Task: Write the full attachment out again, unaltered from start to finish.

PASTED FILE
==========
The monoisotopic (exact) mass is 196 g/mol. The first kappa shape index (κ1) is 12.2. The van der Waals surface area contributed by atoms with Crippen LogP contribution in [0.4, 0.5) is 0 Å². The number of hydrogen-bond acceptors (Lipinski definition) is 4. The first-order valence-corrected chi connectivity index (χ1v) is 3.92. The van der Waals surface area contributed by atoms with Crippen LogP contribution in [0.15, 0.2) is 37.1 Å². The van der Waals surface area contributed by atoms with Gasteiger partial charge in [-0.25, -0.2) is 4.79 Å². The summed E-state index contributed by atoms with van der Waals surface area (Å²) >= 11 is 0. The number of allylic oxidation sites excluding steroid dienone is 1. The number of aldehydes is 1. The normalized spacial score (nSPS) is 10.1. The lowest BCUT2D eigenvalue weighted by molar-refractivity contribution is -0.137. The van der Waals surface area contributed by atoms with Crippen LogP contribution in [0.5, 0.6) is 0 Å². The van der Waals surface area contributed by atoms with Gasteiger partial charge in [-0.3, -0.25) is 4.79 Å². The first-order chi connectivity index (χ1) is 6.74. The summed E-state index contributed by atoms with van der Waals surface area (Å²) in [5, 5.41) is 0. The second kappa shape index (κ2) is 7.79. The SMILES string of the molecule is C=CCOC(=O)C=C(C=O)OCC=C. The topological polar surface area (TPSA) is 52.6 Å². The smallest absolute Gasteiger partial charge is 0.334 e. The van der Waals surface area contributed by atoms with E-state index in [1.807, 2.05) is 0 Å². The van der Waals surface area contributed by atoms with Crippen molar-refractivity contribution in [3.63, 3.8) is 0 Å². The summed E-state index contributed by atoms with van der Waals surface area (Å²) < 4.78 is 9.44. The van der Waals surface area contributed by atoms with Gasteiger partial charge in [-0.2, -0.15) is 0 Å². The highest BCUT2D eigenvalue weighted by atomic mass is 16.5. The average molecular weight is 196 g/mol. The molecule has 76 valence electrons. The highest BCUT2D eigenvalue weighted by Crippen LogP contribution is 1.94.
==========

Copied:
The monoisotopic (exact) mass is 196 g/mol. The first kappa shape index (κ1) is 12.2. The van der Waals surface area contributed by atoms with Crippen LogP contribution in [0.4, 0.5) is 0 Å². The number of hydrogen-bond acceptors (Lipinski definition) is 4. The first-order valence-corrected chi connectivity index (χ1v) is 3.92. The van der Waals surface area contributed by atoms with Crippen LogP contribution in [0.15, 0.2) is 37.1 Å². The van der Waals surface area contributed by atoms with Gasteiger partial charge in [-0.25, -0.2) is 4.79 Å². The summed E-state index contributed by atoms with van der Waals surface area (Å²) >= 11 is 0. The number of allylic oxidation sites excluding steroid dienone is 1. The number of aldehydes is 1. The normalized spacial score (nSPS) is 10.1. The lowest BCUT2D eigenvalue weighted by molar-refractivity contribution is -0.137. The van der Waals surface area contributed by atoms with Crippen LogP contribution in [0.5, 0.6) is 0 Å². The van der Waals surface area contributed by atoms with Gasteiger partial charge in [-0.3, -0.25) is 4.79 Å². The first-order chi connectivity index (χ1) is 6.74. The summed E-state index contributed by atoms with van der Waals surface area (Å²) in [5, 5.41) is 0. The second kappa shape index (κ2) is 7.79. The SMILES string of the molecule is C=CCOC(=O)C=C(C=O)OCC=C. The topological polar surface area (TPSA) is 52.6 Å². The smallest absolute Gasteiger partial charge is 0.334 e. The van der Waals surface area contributed by atoms with E-state index in [1.807, 2.05) is 0 Å². The van der Waals surface area contributed by atoms with Crippen molar-refractivity contribution in [3.63, 3.8) is 0 Å². The summed E-state index contributed by atoms with van der Waals surface area (Å²) < 4.78 is 9.44. The van der Waals surface area contributed by atoms with Gasteiger partial charge in [-0.2, -0.15) is 0 Å². The highest BCUT2D eigenvalue weighted by atomic mass is 16.5. The average molecular weight is 196 g/mol. The molecule has 76 valence electrons. The highest BCUT2D eigenvalue weighted by Crippen LogP contribution is 1.94.